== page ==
Two Weird Comics Westerns (#SFWApro)

Back in 1968, when I bought comics only occasionally (the money woes of a 10-year-old), I kept seeing ads asking “Bat Lash—Will He Save the West or Ruin It?” It was an intriguing question, but I had no idea who Bat Lash was (remember, this was pre-Internet) until running into him in Weird Western Tales a decade later. But recently I picked up the Showcase Presents Bat Lash TPB and discovered what all the fuss was about.
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(Cover by Nicholas Cardy, all rights with current holder)
Bat Lash debuted back in the days when comics Westerns were as wholesome as Roy Rogers. Johnny Thunder, the Trigger Twins, the Western Ghost Rider (no relation to the biker) and Two-Gun Kid were straight arrows, even if some of them were outlaws. Batton Lash? A Southern charmer who gambled, cheated when he had to, smoked, womanized, enjoyed (and could cook) a fine meal. A man who was quite willing to lie, steal or con his way into or out of trouble, or shoot his way out when it was necessary (much as he declared that he was a peaceful man who hated such things).
In the grand scheme of Westerns, this wasn’t revolutionary. Bat wasn’t that different from TV’s Bret Maverick (James Garner) except for his willingness to use violence, and Maverick had been on the air since the 1950s. But for comics he was something novel.
Unfortunately he was also unsuccessful. After his debut in Showcase, he won his own series, which failed after seven issues. Reading the TPB, I’m not entirely surprised. Joe Orlando said some years later that while Nick Cardy was an amazing artist, his work here went for broad comedy when a black humored or ironic tone would have worked better. If anything, Orlando understated: The work looks in many places like Sergio Aragones’ (who wrote several issues) Mad cartoons, whether because Cardy copied his style or Aragones added some uncredited art. And it doesn’t fit at all.
That said, there’s no guarantee better art would have made a difference. DC cancelled lots of comics in the late 1960s. But I do think if it had been a few years later, Bat would have done better.
What happened in between? Jonah Hex, a scarfaced, ruthless bounty hunter who debuted in Weird Western Tales. Like Bat Lash, he was completely different from the usual Western comics, but unlike Lash, he was a hit, running for years (and he’s still having adventures in the New 52).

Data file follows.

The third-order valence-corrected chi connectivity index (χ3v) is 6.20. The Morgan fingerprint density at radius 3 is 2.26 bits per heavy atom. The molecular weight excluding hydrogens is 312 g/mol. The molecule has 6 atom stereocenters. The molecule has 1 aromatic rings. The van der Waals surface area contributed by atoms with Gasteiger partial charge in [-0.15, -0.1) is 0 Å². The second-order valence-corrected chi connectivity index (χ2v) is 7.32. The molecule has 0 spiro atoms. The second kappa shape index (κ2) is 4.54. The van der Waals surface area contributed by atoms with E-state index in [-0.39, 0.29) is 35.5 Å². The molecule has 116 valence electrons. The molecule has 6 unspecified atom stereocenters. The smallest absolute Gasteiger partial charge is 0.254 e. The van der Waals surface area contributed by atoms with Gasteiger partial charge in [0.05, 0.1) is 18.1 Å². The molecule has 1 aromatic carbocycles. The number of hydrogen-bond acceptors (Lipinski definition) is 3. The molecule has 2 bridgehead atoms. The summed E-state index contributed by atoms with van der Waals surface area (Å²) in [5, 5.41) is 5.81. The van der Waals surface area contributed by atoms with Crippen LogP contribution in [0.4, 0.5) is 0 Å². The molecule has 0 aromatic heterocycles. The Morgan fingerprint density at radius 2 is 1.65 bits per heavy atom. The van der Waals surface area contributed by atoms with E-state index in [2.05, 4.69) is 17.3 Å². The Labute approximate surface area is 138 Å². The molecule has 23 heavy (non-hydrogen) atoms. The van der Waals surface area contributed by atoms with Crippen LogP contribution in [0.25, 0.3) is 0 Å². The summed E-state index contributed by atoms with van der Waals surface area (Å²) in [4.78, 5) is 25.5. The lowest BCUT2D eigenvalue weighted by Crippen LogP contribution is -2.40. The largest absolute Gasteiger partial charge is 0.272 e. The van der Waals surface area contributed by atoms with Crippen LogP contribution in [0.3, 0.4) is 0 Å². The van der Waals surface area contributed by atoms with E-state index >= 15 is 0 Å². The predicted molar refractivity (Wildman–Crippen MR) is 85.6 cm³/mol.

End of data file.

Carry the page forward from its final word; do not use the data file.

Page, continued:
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(cover by Jose Luis Garcia-Lopez, all rights to current holder)
After Hex got his own book, a new series, Scalphunter, replaced him in WWT. The protagonist was Brian Savage, a white baby raised by the Kiowa, who called him Ke-Woh-No-Tay, “less than human” (I think that’s it). The “white raised as an Indian” was an old trick to make Native American protagonists acceptable, but it didn’t bother me here—mostly because Brian never considered himself anything but a Kiowa. Making him white, I think, was just to rationalize his involvement with the white world; reading now, I think they could have found a way to get the same involvement from a born Kiowa, but I still like the series.
While I’m not a Western fan, Scalphunter, after Gerry Conway took over the scripting, didn’t spend much time on the frontier. He went east looking for his long-lost sister, then found himself embroiled in the Civil War—thwarting an assassination of Lincoln, clashing with a war correspondent and, as noted above, running into Bat Lash. They were friends, though invariably Bat would seem to double-cross Brian at some point (it would always turn out he had a perfectly good reason).
Another thing I liked about the series was that it had some of the same harder edge as Jonah Hex. In one of the first stories I read, Brian’s interrogating some criminal scumbag; after the guy coughs up the information, Scalphunter just hurls him aside without further interest and the man (as far as I can tell) breaks his neck. The utter casualness of the act was kind of shocking.
Scalphunter folded by the end of the 1970s, but I reread them recently (as a follow-up to the TPB) and they hold up well.

2 Comments

Filed under Comics, Reading

2 responses to “Two Weird Comics Westerns (#SFWApro)

  1. Pingback: Blood Lust and Sadism Are Getting Boring! (#SFWApro) | Fraser Sherman's Blog

  2. Pingback: The Starman my Destination: Jack Knight takes up the mantle | Fraser Sherman's Blog

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